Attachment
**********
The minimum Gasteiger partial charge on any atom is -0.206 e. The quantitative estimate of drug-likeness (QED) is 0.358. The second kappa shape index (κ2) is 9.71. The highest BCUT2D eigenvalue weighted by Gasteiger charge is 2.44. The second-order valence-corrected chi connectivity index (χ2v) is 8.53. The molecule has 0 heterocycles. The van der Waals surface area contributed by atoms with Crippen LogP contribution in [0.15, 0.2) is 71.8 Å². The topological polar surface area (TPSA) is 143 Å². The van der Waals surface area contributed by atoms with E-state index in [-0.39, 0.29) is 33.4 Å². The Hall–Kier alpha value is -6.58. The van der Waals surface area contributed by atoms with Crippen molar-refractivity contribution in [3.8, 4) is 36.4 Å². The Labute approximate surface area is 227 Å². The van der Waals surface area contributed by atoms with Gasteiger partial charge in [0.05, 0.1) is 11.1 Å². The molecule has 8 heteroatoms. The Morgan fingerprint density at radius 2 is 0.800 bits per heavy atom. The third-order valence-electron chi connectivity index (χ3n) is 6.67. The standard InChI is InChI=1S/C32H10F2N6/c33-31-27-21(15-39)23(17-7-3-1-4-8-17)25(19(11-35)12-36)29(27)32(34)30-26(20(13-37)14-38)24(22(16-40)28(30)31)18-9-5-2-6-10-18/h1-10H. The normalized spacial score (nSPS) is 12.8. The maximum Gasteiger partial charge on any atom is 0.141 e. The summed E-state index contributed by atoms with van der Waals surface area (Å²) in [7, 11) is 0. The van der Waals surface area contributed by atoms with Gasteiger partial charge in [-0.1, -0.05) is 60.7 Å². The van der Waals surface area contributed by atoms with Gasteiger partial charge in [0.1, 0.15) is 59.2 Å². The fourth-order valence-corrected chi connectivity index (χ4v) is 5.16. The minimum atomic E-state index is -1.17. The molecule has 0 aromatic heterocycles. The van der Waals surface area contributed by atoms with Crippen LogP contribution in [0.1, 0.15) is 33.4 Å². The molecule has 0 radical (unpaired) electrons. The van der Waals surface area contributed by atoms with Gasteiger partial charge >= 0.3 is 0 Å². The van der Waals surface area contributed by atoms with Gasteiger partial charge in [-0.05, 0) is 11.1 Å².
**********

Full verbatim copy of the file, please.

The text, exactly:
The minimum Gasteiger partial charge on any atom is -0.206 e. The quantitative estimate of drug-likeness (QED) is 0.358. The second kappa shape index (κ2) is 9.71. The highest BCUT2D eigenvalue weighted by Gasteiger charge is 2.44. The second-order valence-corrected chi connectivity index (χ2v) is 8.53. The molecule has 0 heterocycles. The van der Waals surface area contributed by atoms with Crippen LogP contribution in [0.15, 0.2) is 71.8 Å². The topological polar surface area (TPSA) is 143 Å². The van der Waals surface area contributed by atoms with E-state index in [-0.39, 0.29) is 33.4 Å². The Hall–Kier alpha value is -6.58. The van der Waals surface area contributed by atoms with Crippen molar-refractivity contribution in [3.8, 4) is 36.4 Å². The Labute approximate surface area is 227 Å². The van der Waals surface area contributed by atoms with Gasteiger partial charge in [0.05, 0.1) is 11.1 Å². The molecule has 8 heteroatoms. The Morgan fingerprint density at radius 2 is 0.800 bits per heavy atom. The third-order valence-electron chi connectivity index (χ3n) is 6.67. The standard InChI is InChI=1S/C32H10F2N6/c33-31-27-21(15-39)23(17-7-3-1-4-8-17)25(19(11-35)12-36)29(27)32(34)30-26(20(13-37)14-38)24(22(16-40)28(30)31)18-9-5-2-6-10-18/h1-10H. The normalized spacial score (nSPS) is 12.8. The maximum Gasteiger partial charge on any atom is 0.141 e. The summed E-state index contributed by atoms with van der Waals surface area (Å²) in [7, 11) is 0. The van der Waals surface area contributed by atoms with Gasteiger partial charge in [-0.1, -0.05) is 60.7 Å². The van der Waals surface area contributed by atoms with Gasteiger partial charge in [0.1, 0.15) is 59.2 Å². The fourth-order valence-corrected chi connectivity index (χ4v) is 5.16. The minimum atomic E-state index is -1.17. The molecule has 0 aromatic heterocycles. The van der Waals surface area contributed by atoms with Crippen LogP contribution in [0.1, 0.15) is 33.4 Å². The molecule has 0 radical (unpaired) electrons. The van der Waals surface area contributed by atoms with Gasteiger partial charge >= 0.3 is 0 Å². The van der Waals surface area contributed by atoms with Gasteiger partial charge in [-0.05, 0) is 11.1 Å².